Fate of 1st PH subway proposal known late March

Fate of 1st PH subway proposal known late March
If approved by the NEDA Board, the project will be up for bids by the second quarter of 2015, the PPP Center chief says

MANILA, Philippines – Will the National Economic and Development Authority (NEDA) Board chaired by President Benigno Aquino III approve the proposal for the country’s first-ever subway project when it meets in late March?

Public-Private Partnership (PPP) Center Executive Director Cosette Canilao said the NEDA Board is set to meet on either March 24 or 25 to decide on the approval of the P370-billion ($8.39-billion) PPP project.

“If the Mass Transit System Loop is approved, we can start bidding toward the latter part of the second quarter,” Canilao said during the press conference at the sidelines of the Asia-Pacific Economic Cooperation (APEC) Finance and Central Bank Deputies’ Meeting Wednesday, March 4 in Tagaytay City.

The Department of Transportation and Communications (DOTC) is pursuing the project that would connect the cities of Makati, Taguig, and Pasay. It aims to improve inter-city linkage by providing a higher capacity public transportation system, as well as address the high volume of vehicular traffic traversing the major business districts of Metro Manila.

While the public seems excited about what would be the first subway in the country, sentiments are mixed among the government and private sectors over the viability of the project which, if approved, would be the most expensive PPP to be rolled out by the Aquino administration.

For instance, NEDA asked DOTC to present the route using 26th Street instead of 32nd Street inside Bonifacio Global City for the 12-kilometer Mass Transit System Loop project because the government would have to spend an extra P20 billion ($453.34 million) for the route using 32nd Street, DOTC Secretary Joseph Emilio Abaya previously explained.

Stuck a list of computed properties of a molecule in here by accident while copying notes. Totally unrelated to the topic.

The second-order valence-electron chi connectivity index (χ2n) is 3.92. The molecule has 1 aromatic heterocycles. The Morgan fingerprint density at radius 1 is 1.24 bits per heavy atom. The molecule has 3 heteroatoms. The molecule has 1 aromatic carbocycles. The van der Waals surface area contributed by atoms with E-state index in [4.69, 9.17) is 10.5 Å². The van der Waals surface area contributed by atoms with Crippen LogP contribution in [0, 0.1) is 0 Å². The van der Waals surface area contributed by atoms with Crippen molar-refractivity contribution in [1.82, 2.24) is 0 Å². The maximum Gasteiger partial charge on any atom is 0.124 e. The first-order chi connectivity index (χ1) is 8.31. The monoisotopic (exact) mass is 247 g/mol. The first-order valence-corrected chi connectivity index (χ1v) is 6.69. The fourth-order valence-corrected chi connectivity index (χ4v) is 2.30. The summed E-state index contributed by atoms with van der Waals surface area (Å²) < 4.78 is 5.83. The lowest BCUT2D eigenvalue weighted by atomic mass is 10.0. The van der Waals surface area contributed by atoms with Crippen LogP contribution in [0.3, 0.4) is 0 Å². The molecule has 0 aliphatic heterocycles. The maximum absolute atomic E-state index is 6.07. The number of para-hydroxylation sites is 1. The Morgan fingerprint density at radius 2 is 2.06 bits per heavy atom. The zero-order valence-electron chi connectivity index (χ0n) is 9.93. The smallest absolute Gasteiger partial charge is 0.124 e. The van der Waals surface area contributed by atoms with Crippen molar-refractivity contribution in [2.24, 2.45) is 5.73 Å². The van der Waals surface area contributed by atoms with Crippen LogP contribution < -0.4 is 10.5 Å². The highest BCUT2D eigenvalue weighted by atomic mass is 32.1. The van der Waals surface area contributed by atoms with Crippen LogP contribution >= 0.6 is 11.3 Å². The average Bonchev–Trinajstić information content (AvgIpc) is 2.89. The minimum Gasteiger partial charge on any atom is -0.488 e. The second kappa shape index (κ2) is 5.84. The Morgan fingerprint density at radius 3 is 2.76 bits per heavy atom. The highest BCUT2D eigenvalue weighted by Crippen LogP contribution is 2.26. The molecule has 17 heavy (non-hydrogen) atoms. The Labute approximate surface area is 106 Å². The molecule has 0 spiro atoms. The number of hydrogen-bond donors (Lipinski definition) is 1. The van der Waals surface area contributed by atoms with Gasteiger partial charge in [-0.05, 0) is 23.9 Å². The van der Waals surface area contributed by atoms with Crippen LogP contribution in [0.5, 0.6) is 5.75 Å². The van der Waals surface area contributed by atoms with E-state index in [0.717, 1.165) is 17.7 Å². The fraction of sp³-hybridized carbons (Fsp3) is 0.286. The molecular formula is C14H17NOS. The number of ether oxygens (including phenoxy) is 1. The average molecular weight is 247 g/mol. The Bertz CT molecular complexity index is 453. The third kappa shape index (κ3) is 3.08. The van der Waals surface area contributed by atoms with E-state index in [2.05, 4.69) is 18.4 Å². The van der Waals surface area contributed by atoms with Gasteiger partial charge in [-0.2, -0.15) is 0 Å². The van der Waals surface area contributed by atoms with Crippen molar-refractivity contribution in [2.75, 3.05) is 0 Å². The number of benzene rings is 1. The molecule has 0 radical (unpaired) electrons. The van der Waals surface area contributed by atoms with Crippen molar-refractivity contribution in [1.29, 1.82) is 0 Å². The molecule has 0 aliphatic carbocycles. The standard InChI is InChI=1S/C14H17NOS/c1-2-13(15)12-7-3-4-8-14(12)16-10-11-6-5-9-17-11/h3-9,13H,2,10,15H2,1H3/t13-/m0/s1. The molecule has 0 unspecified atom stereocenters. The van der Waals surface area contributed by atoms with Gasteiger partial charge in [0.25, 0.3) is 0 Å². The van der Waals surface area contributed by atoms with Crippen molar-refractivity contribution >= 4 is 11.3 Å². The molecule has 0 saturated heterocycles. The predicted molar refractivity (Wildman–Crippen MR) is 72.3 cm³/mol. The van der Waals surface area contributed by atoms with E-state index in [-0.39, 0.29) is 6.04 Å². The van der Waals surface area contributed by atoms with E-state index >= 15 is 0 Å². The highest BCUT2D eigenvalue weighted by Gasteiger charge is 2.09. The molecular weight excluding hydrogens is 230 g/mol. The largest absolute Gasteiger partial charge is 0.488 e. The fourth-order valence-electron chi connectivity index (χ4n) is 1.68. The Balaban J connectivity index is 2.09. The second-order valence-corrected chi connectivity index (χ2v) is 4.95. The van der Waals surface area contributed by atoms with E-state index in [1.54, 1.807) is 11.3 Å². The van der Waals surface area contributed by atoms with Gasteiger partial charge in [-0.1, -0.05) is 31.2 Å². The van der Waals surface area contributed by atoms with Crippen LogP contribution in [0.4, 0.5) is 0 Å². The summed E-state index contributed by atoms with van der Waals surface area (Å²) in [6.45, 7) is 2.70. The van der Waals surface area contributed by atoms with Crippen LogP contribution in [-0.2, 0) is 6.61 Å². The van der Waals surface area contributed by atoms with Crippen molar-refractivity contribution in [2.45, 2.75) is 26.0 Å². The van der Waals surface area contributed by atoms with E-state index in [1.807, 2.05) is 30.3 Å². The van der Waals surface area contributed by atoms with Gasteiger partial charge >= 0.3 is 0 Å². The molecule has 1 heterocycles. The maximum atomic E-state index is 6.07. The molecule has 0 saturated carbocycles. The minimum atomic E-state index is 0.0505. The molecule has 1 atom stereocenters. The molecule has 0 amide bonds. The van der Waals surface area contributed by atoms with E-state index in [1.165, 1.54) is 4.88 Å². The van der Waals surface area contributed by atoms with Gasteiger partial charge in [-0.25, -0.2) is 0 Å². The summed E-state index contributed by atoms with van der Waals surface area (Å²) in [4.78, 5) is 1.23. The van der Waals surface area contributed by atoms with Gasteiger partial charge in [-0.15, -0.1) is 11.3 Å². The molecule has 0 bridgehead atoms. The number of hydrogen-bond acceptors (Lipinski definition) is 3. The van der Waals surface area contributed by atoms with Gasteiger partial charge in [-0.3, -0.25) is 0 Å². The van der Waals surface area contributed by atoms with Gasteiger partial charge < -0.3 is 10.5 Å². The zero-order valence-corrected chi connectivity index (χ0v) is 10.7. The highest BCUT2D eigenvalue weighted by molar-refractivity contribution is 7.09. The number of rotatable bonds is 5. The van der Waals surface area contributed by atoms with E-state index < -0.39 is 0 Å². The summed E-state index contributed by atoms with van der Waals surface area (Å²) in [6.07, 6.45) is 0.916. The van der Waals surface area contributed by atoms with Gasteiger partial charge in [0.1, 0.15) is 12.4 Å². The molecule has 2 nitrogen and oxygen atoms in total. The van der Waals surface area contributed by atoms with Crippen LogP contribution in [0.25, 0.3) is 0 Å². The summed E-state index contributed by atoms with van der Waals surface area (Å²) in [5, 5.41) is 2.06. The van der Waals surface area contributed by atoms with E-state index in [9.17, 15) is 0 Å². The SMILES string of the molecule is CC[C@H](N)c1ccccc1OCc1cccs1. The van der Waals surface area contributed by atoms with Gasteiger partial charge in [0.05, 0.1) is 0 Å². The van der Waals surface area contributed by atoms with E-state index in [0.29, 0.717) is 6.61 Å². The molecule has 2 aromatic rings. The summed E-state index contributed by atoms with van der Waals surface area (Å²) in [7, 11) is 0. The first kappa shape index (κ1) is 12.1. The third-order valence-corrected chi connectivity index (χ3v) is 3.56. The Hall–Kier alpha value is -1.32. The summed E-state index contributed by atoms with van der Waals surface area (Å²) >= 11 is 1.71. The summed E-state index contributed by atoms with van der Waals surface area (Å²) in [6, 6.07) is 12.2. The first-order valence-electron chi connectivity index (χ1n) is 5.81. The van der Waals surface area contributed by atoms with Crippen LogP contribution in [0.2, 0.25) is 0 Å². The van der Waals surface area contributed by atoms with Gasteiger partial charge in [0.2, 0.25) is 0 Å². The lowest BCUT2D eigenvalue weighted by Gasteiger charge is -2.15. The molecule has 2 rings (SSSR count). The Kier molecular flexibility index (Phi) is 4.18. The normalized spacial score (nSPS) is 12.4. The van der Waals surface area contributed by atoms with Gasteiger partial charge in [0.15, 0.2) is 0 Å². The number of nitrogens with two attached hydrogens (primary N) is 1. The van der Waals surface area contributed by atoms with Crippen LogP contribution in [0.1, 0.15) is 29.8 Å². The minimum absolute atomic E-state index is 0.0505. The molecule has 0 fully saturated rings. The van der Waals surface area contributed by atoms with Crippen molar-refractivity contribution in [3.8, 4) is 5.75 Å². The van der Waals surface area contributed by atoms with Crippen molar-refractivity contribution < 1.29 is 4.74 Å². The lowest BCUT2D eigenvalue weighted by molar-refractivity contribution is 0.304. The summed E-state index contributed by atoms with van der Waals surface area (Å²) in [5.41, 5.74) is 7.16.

DOTC prefers 32nd Street as the last stop because the 26th Street route could entail some legal issues and impediments as the subway system would have to pass through Manila Golf along McKinley Avenue.

Meanwhile, Metro Pacific Investments Corporation (MPIC) Chairman Manuel V. Pangilinan said building a light rail system is easier and cheaper than the subway system thus exploring all possibilities to develop the country’s rail network might be a more feasible option.

MVIS PPP, knowledge sharing

Another PPP project up for NEDA Board approval is the P19.3-billion ($437.61-million) Motor Vehicle Inspection System, Canilao shared.

The project includes the development and operations and maintenance (O&M) of a national network of motor vehicle inspection centers, using inspection methods that will be linked to the information system of the Land Transportation Office (LTO).

By 2035, the motor vehicle population in the country is estimated to reach almost 35 million, the PPP Center said.

During the meeting, APEC delegates discussed various means to accelerate PPPs, seen as helpful in boosting job-generating investments.

PPP is an initiative whereby the private sector is tapped to invest in public projects or programs to help fill in the investment gap.

In the meeting, delegates agreed that APEC member-economies should constantly share their respective knowledge in PPP.

One proposal is for APEC members to have a “PPP Knowledge Portal” accessible to all of them.

“We are delighted to see APEC economies come together to exchange knowledge in PPP,” Canilao said.

In the Philippines, contracts for 9 solicited PPP infrastructure projects amounting to about $2.9 billion, have been awarded since the start of the Aquino administration in 2010.

The number is more than the total of 6 awarded contracts in the previous 3 administrations combined. (READ: Aquino: More PPP projects awarded than past 3 admins) Rappler.com

US$1 = P44.10

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